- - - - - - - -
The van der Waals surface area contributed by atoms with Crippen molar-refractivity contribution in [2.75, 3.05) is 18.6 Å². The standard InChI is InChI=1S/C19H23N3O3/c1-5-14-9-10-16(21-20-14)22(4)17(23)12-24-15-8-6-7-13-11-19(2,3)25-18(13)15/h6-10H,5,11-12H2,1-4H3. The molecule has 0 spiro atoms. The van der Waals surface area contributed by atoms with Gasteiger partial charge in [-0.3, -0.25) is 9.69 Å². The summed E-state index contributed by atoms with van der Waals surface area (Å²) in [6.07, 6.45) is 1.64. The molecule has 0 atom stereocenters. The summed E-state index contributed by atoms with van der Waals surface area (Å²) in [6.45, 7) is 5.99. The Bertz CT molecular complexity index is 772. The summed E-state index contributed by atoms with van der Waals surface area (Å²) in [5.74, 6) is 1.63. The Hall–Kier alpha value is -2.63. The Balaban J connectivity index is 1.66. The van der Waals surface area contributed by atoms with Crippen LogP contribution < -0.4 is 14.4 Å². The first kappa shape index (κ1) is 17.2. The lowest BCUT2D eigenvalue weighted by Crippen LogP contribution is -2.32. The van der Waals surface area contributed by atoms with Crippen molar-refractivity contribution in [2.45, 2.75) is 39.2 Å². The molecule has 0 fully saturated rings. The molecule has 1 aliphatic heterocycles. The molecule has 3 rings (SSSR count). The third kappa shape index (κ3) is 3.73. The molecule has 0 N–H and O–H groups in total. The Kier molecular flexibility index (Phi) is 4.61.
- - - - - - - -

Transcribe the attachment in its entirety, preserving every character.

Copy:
The van der Waals surface area contributed by atoms with Crippen molar-refractivity contribution in [2.75, 3.05) is 18.6 Å². The standard InChI is InChI=1S/C19H23N3O3/c1-5-14-9-10-16(21-20-14)22(4)17(23)12-24-15-8-6-7-13-11-19(2,3)25-18(13)15/h6-10H,5,11-12H2,1-4H3. The molecule has 0 spiro atoms. The van der Waals surface area contributed by atoms with Gasteiger partial charge in [-0.3, -0.25) is 9.69 Å². The summed E-state index contributed by atoms with van der Waals surface area (Å²) in [6.07, 6.45) is 1.64. The molecule has 0 atom stereocenters. The summed E-state index contributed by atoms with van der Waals surface area (Å²) in [6.45, 7) is 5.99. The Bertz CT molecular complexity index is 772. The summed E-state index contributed by atoms with van der Waals surface area (Å²) in [5.74, 6) is 1.63. The Hall–Kier alpha value is -2.63. The Balaban J connectivity index is 1.66. The van der Waals surface area contributed by atoms with Crippen LogP contribution < -0.4 is 14.4 Å². The first kappa shape index (κ1) is 17.2. The lowest BCUT2D eigenvalue weighted by Crippen LogP contribution is -2.32. The van der Waals surface area contributed by atoms with Crippen molar-refractivity contribution in [2.45, 2.75) is 39.2 Å². The molecule has 0 fully saturated rings. The molecule has 1 aliphatic heterocycles. The molecule has 3 rings (SSSR count). The third kappa shape index (κ3) is 3.73. The molecule has 0 N–H and O–H groups in total. The Kier molecular flexibility index (Phi) is 4.61.